The title also signals that this book of poems is about not only the absence but also the presence of a class called “the loved.” If this is the case, the title also summons a paradox of intent. What is it? I counted at least fourteen poems that mention absence in the body of the poem, or more directly in the title—“Absence Oyster,” “Your Absence,” “Absence Lesson,” “Gulag Of Absence,” “Empire Of Your Absence,” and “Absence, Where Is Thy Sting”—but no title that includes presence. Take, for example, “Gulag Of Absence” which helps to explicate this paradox:

The farther I am locked away from you
The more I gravitate toward you
In my vacant time incessantly I weave
Strands and fibers of our days together
Into a knot of necessary longing,
Thin rope of an impossible hope!

Even as the poet writes about her absence in this poem, she is endurably present—a presence he cannot escape. Paradoxically, he is bound to her in both absence and presence, unless he tries to write his way out of her, which he does brilliantly in the final poem, “You And You Again.”

Three poems in this collection suggest the poet has come to terms with the ardent attachment of his youth. Of the three, the poem “Can You Ever Touch” elucidates most clearly this point. Here, the poet reflects on his Parisian affair and reveals a maturity not present in his wild youth:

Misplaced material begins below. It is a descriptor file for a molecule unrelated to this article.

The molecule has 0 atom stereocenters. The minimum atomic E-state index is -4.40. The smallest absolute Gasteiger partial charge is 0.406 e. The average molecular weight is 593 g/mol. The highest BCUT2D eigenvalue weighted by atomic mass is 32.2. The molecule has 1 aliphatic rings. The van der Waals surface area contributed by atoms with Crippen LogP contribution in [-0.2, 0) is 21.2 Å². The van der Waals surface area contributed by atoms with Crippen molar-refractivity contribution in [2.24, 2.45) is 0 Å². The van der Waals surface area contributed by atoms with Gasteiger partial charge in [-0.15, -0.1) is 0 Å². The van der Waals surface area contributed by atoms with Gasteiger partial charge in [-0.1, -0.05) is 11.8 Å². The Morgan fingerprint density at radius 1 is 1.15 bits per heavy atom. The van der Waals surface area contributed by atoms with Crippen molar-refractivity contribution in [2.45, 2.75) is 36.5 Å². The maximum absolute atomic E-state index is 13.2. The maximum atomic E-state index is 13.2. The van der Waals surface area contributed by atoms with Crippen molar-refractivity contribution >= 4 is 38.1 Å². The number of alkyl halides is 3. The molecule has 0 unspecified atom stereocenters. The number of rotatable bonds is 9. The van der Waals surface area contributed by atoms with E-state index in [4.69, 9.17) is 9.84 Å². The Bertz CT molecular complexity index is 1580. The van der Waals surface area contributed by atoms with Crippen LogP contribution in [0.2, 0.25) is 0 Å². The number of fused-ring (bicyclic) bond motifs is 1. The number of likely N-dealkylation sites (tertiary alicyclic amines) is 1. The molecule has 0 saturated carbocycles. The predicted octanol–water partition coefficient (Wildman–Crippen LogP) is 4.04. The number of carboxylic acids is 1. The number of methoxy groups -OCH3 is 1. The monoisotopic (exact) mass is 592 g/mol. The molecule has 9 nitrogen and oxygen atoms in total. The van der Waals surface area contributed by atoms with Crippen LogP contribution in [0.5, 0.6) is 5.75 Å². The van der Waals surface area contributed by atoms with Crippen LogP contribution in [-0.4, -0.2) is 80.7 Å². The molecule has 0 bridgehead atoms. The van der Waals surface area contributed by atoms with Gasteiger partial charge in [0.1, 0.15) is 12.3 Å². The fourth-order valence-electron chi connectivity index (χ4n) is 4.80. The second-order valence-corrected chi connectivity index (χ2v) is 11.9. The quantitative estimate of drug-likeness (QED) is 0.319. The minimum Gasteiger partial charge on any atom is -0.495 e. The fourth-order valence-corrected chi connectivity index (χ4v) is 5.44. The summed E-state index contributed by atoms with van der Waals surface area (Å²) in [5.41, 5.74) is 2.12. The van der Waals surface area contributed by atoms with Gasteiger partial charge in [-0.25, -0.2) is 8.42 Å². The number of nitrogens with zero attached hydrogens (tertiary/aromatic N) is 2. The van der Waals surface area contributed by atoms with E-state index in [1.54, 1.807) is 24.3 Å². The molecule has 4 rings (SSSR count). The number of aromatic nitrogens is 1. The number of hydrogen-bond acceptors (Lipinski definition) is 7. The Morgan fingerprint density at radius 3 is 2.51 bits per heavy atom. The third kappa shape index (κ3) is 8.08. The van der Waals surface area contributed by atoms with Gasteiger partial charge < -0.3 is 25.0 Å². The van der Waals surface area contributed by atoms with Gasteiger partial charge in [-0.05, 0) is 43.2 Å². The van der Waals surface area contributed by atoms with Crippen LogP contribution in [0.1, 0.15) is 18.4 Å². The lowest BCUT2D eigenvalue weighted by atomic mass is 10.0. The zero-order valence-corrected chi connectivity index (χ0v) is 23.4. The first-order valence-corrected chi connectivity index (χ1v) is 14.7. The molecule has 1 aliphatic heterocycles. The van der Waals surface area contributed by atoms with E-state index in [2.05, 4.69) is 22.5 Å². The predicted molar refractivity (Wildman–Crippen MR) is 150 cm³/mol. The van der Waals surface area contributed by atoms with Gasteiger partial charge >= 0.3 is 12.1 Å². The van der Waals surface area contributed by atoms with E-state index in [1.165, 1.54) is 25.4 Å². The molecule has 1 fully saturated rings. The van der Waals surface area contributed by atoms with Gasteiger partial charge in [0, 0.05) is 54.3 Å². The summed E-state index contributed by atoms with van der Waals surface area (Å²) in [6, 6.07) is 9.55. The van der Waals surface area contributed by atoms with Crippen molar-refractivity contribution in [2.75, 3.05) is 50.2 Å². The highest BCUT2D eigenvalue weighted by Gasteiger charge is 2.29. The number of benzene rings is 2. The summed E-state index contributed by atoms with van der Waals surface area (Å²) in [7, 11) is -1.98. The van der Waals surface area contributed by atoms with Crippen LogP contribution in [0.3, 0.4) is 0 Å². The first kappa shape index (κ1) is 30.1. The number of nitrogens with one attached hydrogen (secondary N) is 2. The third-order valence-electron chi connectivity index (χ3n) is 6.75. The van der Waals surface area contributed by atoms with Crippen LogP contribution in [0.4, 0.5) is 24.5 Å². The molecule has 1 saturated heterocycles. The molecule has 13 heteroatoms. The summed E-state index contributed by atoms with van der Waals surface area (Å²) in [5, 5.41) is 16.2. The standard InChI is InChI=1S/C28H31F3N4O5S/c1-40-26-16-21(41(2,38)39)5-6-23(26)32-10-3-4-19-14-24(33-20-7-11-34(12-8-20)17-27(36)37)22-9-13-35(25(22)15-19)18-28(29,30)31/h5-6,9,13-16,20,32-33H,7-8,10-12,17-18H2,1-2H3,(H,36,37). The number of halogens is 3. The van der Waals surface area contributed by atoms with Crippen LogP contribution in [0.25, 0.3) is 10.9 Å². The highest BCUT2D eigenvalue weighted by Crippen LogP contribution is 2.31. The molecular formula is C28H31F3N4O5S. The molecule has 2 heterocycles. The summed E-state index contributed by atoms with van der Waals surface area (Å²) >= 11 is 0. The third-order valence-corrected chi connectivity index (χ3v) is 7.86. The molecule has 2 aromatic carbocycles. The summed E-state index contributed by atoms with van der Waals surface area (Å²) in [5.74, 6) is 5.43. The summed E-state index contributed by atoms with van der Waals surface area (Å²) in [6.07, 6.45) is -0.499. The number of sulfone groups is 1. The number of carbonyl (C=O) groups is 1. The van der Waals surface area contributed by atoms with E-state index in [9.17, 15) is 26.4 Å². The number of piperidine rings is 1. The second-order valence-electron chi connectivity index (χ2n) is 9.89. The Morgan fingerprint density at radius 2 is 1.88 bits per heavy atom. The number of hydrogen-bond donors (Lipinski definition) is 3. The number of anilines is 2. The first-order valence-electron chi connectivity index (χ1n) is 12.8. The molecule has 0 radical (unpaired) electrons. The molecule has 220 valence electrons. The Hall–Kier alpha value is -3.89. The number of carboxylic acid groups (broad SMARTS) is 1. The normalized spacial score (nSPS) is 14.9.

Playing with the goddess was a dangerous game
Perhaps you loved the idea more than the thing
You ran after it like your white dog a squirrel
With the same frenzied desire, the same fatal
Knowledge of failure foretold
In the end what was real was what you knew to be true
It wasn’t her body, her whispers, or beautiful mind
It was what came alive when you touched her in the spring

“Can You Ever Touch” appears halfway through the collection, as if to confirm he is less of the twenty-some-year old rebel and more of the discerning mature poet who has reconciled with his absent lover.

This discerning poet and the younger poet are surely the same person, but the final poem “You And You Again” is so different from the poetic style of the earlier poems that it almost takes your breath away. The heptameter and octameter lines flow sensuously into one another as the varied trochaic, dactylic, and anapestic meter stride toward a symphonic conclusion. The loved is now “you” and “you,” no longer object but subject, as “one in two or two in one,” a reconciled whole. The last five lines of “You And You Again” fuse the distance between the lover of his youth and the presence of “the loved”:

What matters is the oneness of it the wholeness the holiness of it
The holding indivisible and togetherness of it the two bodies joined
You and me beyond life and death beyond the coming and the going
Now as one joined as one merged as one meshed as one moving as one
Immovable as one for now and always think about it don’t ever forget

“You And You Again” is a lyrical tour de force of beauty, a poem of collective memory and wholeness, putting to rest the materiality of mourning.


The Absence of The Loved has just been released by BlazeVOX books. The above review is included as the Afterword.